According to a 2009 national survey conducted by the American Psychological Association, parents tend to think that their children are a lot less stressed than they actually are.
The survey reported that:
- The children were more likely to report that they were worried about the family's finances (30%) than the parents were to recognize that they felt this way (18%)
- The children were also more likely to report stress associated with school performance (44%) than what their parents believed (34%)
Similar results were reported regarding their physical symptoms of stress:
- Tweens and teens (30% and 42% respectively) reported having headaches, while only 13% of parents reported that their children had them
- Tweens and teens (39% and 49%) reported having sleep problems, while only 13% of parents reported this symptom in their children
- Tweens and teens (27% and 39%) reported they had changes in appetite, while only 8% of parents reported this symptom in their children
Given that stress can have long-term serious consequences, including depression, it is very important for parents to learn to recognize the signs of stress in their children and to help them learn how to manage that stress.
Some of the signs that your child might be feeling stressed include:
- Problems with concentration and decision-making
- Worrying and anxiety
- Negative attitude
- Physical complaints, such as headaches and stomach upset
- Changes in appetite and sleep
- Drug and alcohol use
If you aren't sure about how to teach your child to cope with stress, About.com's Stress Management site is a great place to start. Elizabeth Scott covers everything you could possibly need to know, both for yourself and your child.
Do you think you may be depressed? Although a screening test cannot be used to diagnosed you with clinical depression, it can help you learn whether you have depression symptoms and should seek further evaluation from a doctor. Our screening tests are free, simple to use and can be taken right now in the privacy of your own home.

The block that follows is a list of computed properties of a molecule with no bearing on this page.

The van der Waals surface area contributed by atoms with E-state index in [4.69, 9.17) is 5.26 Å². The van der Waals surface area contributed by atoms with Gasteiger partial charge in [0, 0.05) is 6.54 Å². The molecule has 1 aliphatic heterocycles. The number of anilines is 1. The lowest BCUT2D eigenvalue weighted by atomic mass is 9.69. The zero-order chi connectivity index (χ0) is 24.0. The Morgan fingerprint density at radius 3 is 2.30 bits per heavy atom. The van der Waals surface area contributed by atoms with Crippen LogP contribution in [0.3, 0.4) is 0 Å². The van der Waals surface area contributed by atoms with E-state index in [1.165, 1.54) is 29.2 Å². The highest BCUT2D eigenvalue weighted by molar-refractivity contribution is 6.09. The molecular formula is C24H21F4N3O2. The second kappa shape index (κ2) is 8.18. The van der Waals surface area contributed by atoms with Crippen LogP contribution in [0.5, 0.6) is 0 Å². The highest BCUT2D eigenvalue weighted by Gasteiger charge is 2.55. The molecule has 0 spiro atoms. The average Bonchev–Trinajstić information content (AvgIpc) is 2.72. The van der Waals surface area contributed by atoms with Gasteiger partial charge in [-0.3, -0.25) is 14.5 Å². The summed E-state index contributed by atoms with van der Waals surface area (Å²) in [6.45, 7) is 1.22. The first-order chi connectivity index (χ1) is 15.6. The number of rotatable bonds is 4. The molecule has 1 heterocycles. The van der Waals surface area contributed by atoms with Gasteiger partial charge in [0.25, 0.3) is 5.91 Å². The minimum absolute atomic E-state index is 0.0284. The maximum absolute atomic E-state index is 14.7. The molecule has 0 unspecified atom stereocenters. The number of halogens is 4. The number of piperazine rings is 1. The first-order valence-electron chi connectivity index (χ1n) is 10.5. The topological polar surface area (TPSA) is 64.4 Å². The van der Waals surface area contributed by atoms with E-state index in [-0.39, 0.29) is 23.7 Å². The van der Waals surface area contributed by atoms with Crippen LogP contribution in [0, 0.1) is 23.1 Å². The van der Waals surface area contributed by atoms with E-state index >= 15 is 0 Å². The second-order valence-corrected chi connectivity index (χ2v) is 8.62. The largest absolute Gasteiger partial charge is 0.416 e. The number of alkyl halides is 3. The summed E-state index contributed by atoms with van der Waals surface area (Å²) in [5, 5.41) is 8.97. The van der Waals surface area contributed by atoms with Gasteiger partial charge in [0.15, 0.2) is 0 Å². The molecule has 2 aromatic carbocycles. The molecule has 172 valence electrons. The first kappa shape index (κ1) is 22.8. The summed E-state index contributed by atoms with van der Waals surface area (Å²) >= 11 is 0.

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While we usually think of SAD as occurring during the winter months, this forum member has a different perspective:
Does anyone here have spring/summer SAD? I was dx'd with this about 3-4 years ago and it really sucks. I know it's kinda rare and people usually have it in the winter, but I get it in the summer. It's not fair that most people get to go out and enjoy the sunshine and nice weather and do all kinds of outdoor activities, while I feel more depressed on nice sunny days. What's worse is that we don't have a very long season here in WI of nice, warm days that are enjoyable. I do go out with people on nice days and do things if they ask, but it's mostly fake acting happy and having fun. I do try to force myself to go out and walk for exercise instead of sitting home and getting more and more depressed. The anti-depressants I'm on don't help and my psych knows I have this disorder, so he doesn't really try to help. There's not much more he can do. I tend to like the rainy days, where I can just sit and watch the rain, or stormy days where I just listen to the thunder and watch for lightning. Those are the days I feel better and will sometimes even go out for walks in the rain. Life just isn't fair. --Janey38
Can you relate to Janey38's dilemma? Share your experiences in the comments.
Jessica1307 posted the following question to our forum:
I have been on Zoloft 50 mg for 3 years and it has been a miracle drug -really cut down on obsessive thoughts and chronic unhappiness.
My major side effect is frequent, severe night sweats. I get them several nights a week. I know this is a common side effect for some people. I'm wondering if anyone has a good solution besides going off the Zoloft.
BTW, I am healthy, not overweight, don't drink caffeine, don't drink alcohol before bed and my bedding is not excessive.
Thank you for any help - even commiseration - you offer.
Do you have an advice to give Jessica1307? Share your experiences below.